Seven days ago, I was forced out of the Erie Canal. Now no one will talk to me. The police brought me home without cuffs, without ceremony. They walked me to the door without a blanket or a word—just watched me, wet and dripping, while I unlocked the door and went inside to Orson, who held a red-stained wooden spoon in his hand.
“Spaghetti?” I hoped.
He nodded and let me lick off the sauce.
My story was in the paper the next day. Why was I in there, they wanted to know. Didn’t I know it was dangerous? Didn’t I know people claimed to have seen snakes and alligators swimming from bank to bank? Even gophers wouldn’t go in.
I did know. I’d heard the stories, and I’d smelled the canal from the gravel path that ran alongside it. Orson would walk with me and wait while I climbed one of the wild cherry trees, stuffing my mouth and pockets full. Orson wouldn’t eat them unless they were from the store, but they were just as deep and dark from the tree. Usually I picked enough to last until I got home.
Orson asked, his lips red and saucy that night, and my hair just drying from a shower, if maybe I’d been thinking about killing myself. I almost said, “Maybe,” just to see what he’d say. But, I couldn’t. It would upset him too much. I told him no, nothing like that.
I thought about the warm, murky water. It was shallow where we lived, the portion running through town unused and stagnant. That was why, they said, the alligators loved it. (I should point out that those who believe there are alligators in the Erie Canal are the same who believe there are alligators in the New York City sewers.) It had felt like thin mud, or thick water, sliding over my skin, and I remember wanting to liquefy and become a part of it. Wanting. Yes. It made me want, in the most frustrating way possible, the way drinking pulpy orange juice makes me want to chew, as if the pulp is a plump orange slice.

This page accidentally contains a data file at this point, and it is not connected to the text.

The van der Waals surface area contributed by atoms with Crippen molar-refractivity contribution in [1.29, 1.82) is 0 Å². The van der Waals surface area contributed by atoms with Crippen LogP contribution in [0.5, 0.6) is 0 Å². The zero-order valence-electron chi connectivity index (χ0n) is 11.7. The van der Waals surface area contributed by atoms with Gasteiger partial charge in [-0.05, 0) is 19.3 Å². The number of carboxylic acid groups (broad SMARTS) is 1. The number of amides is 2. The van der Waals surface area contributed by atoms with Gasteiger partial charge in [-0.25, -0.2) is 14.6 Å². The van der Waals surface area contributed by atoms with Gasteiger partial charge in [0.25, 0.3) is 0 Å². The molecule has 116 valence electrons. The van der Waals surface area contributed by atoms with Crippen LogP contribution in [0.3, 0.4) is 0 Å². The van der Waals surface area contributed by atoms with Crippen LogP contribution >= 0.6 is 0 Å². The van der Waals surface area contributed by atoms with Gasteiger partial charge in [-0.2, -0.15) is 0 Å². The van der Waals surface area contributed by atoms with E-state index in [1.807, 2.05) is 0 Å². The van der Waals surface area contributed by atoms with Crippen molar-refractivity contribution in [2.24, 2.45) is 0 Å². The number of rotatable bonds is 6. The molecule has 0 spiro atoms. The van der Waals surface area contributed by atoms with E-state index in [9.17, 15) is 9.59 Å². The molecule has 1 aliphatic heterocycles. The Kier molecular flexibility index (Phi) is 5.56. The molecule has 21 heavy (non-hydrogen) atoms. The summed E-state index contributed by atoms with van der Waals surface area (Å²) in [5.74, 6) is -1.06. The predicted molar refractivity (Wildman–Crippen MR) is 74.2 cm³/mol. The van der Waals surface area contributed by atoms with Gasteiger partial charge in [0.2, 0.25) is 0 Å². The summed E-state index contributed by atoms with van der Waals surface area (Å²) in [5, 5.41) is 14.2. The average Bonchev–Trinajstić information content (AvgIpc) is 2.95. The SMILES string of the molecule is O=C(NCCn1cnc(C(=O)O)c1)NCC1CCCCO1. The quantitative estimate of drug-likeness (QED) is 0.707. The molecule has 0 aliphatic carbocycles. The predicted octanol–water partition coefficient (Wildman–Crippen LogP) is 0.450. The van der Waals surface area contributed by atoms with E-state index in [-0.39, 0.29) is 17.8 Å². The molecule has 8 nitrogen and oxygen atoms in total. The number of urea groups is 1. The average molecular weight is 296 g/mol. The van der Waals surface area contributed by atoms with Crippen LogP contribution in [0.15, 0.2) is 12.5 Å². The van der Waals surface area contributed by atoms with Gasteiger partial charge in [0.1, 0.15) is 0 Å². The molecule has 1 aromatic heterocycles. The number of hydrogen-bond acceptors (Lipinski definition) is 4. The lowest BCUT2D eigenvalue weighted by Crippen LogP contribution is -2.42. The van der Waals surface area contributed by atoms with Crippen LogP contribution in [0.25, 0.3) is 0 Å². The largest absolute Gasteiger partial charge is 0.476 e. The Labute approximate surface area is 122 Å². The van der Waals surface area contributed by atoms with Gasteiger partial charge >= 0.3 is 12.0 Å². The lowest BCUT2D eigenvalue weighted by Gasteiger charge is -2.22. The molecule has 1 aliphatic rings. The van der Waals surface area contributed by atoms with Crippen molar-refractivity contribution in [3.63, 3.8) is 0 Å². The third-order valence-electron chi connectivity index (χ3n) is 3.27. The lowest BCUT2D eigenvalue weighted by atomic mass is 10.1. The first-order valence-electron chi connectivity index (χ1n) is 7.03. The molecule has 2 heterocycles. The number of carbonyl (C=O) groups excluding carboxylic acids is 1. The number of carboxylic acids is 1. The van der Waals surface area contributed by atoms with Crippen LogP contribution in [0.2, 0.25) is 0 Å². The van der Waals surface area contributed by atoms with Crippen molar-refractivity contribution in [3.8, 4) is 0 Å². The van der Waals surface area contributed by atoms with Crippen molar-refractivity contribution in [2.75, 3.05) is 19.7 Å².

I looked at Orson and I told him exactly why.
“Because,” I said. “Because of that lady we saw with the dog.”
Orson slammed his fork on his plate and a bit of ground hamburger bounced up, then fell into a bed of noodles.
He said, quite loudly, “There is no dead body in the canal!”
The police agree. After my story printed—the morning after I was pulled from the water—neighbors visited and asked questions about the body. The sex, hair color, age, and—worst—how long I thought it had been in there. I had to tell them, quite frankly, that I never actually saw the body. Orson and I had been on one of our walks when we passed a woman with a golden retriever standing at the fence overlooking the canal. A police car had pulled up on the path, under the bridge, where cars aren’t supposed to go.
“Bet it’s a dead body,” I told Orson.
“Oh, come on. A woman is looking into the canal, and a police officer drove all the way out here to look, too. What else could it be?”
“It’s not a body,” Orson said. “He’s probably her husband. Maybe they meet out here all the time.”
But I knew a police officer would never abuse his authority and drive his car where cars weren’t supposed to drive.
No, it had to be a dead body.
Unfortunately, after the story ran about why I was swimming around in the canal, the police authorized a search and called for volunteers. Many of my neighbors sloshed at the shallow edges wearing high boots, and others floated through in old rowboats. Nearly all went home nauseated at the end of the day, affected by the stench of dead fish and old chemicals.
None of them had found a body.
Now they think I’m crazy.
They watch me through the windows, convinced I was, in fact, trying to kill myself.
My court date was yesterday, and I was fined three hundred dollars for trespassing in commercial waters.
Orson now says it wasn’t even a woman by the fence, but a man, and that the dog was a mangy gray poodle. Not a golden retriever.
I just sit quiet and chew my orange juice when he says that.